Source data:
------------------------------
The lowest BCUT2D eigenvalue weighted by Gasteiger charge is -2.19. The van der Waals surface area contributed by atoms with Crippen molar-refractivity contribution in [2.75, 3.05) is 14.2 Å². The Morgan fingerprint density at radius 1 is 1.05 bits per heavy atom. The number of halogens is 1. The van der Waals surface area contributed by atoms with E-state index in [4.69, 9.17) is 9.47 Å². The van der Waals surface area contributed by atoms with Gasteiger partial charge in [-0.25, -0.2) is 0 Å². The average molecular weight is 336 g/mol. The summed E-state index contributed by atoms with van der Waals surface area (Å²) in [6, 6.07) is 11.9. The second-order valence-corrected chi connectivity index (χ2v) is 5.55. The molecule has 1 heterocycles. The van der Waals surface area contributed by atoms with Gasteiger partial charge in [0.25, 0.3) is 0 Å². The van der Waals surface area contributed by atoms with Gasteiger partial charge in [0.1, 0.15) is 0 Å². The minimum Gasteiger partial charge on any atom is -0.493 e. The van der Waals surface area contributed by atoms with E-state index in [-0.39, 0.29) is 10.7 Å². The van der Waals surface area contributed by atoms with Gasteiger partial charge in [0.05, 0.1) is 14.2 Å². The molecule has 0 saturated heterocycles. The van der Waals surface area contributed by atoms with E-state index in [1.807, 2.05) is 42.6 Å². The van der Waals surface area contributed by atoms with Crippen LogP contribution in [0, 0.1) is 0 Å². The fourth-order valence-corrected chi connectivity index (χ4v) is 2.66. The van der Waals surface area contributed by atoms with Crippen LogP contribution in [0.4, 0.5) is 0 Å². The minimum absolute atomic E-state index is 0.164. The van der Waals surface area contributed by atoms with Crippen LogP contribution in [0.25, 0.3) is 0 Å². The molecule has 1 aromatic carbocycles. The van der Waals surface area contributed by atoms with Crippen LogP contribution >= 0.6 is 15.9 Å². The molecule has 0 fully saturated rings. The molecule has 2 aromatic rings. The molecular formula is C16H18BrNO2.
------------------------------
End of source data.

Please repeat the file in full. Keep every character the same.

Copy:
The lowest BCUT2D eigenvalue weighted by Gasteiger charge is -2.19. The van der Waals surface area contributed by atoms with Crippen molar-refractivity contribution in [2.75, 3.05) is 14.2 Å². The Morgan fingerprint density at radius 1 is 1.05 bits per heavy atom. The number of halogens is 1. The van der Waals surface area contributed by atoms with E-state index in [4.69, 9.17) is 9.47 Å². The van der Waals surface area contributed by atoms with Gasteiger partial charge in [-0.25, -0.2) is 0 Å². The average molecular weight is 336 g/mol. The summed E-state index contributed by atoms with van der Waals surface area (Å²) in [6, 6.07) is 11.9. The second-order valence-corrected chi connectivity index (χ2v) is 5.55. The molecule has 1 heterocycles. The van der Waals surface area contributed by atoms with Gasteiger partial charge in [0.25, 0.3) is 0 Å². The van der Waals surface area contributed by atoms with Gasteiger partial charge in [0.1, 0.15) is 0 Å². The minimum Gasteiger partial charge on any atom is -0.493 e. The van der Waals surface area contributed by atoms with E-state index in [-0.39, 0.29) is 10.7 Å². The van der Waals surface area contributed by atoms with Gasteiger partial charge in [0.05, 0.1) is 14.2 Å². The molecule has 0 saturated heterocycles. The van der Waals surface area contributed by atoms with E-state index in [1.807, 2.05) is 42.6 Å². The van der Waals surface area contributed by atoms with Crippen LogP contribution in [0, 0.1) is 0 Å². The fourth-order valence-corrected chi connectivity index (χ4v) is 2.66. The van der Waals surface area contributed by atoms with Crippen LogP contribution in [0.4, 0.5) is 0 Å². The minimum absolute atomic E-state index is 0.164. The van der Waals surface area contributed by atoms with Crippen LogP contribution in [0.25, 0.3) is 0 Å². The molecule has 1 aromatic carbocycles. The van der Waals surface area contributed by atoms with Crippen LogP contribution >= 0.6 is 15.9 Å². The molecule has 0 fully saturated rings. The molecule has 2 aromatic rings. The molecular formula is C16H18BrNO2.